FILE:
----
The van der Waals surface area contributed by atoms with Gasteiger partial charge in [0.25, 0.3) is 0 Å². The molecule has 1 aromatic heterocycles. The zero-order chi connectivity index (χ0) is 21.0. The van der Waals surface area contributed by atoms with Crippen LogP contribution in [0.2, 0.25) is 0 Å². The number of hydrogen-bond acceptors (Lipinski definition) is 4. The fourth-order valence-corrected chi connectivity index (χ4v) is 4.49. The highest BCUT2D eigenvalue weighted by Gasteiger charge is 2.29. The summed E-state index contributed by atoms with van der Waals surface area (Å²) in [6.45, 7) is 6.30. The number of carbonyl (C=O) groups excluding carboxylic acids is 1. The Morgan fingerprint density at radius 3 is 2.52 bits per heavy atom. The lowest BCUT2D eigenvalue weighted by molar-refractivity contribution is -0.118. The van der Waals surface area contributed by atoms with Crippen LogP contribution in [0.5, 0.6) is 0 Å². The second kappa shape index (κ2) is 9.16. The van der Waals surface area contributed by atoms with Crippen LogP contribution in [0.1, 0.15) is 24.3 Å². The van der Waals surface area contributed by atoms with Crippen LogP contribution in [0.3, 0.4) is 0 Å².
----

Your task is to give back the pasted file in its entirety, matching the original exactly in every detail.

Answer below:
The van der Waals surface area contributed by atoms with Gasteiger partial charge in [0.25, 0.3) is 0 Å². The molecule has 1 aromatic heterocycles. The zero-order chi connectivity index (χ0) is 21.0. The van der Waals surface area contributed by atoms with Crippen LogP contribution in [0.2, 0.25) is 0 Å². The number of hydrogen-bond acceptors (Lipinski definition) is 4. The fourth-order valence-corrected chi connectivity index (χ4v) is 4.49. The highest BCUT2D eigenvalue weighted by Gasteiger charge is 2.29. The summed E-state index contributed by atoms with van der Waals surface area (Å²) in [6.45, 7) is 6.30. The number of carbonyl (C=O) groups excluding carboxylic acids is 1. The Morgan fingerprint density at radius 3 is 2.52 bits per heavy atom. The lowest BCUT2D eigenvalue weighted by molar-refractivity contribution is -0.118. The van der Waals surface area contributed by atoms with Crippen LogP contribution in [0.5, 0.6) is 0 Å². The second kappa shape index (κ2) is 9.16. The van der Waals surface area contributed by atoms with Crippen LogP contribution in [0.1, 0.15) is 24.3 Å². The van der Waals surface area contributed by atoms with Crippen LogP contribution in [0.3, 0.4) is 0 Å².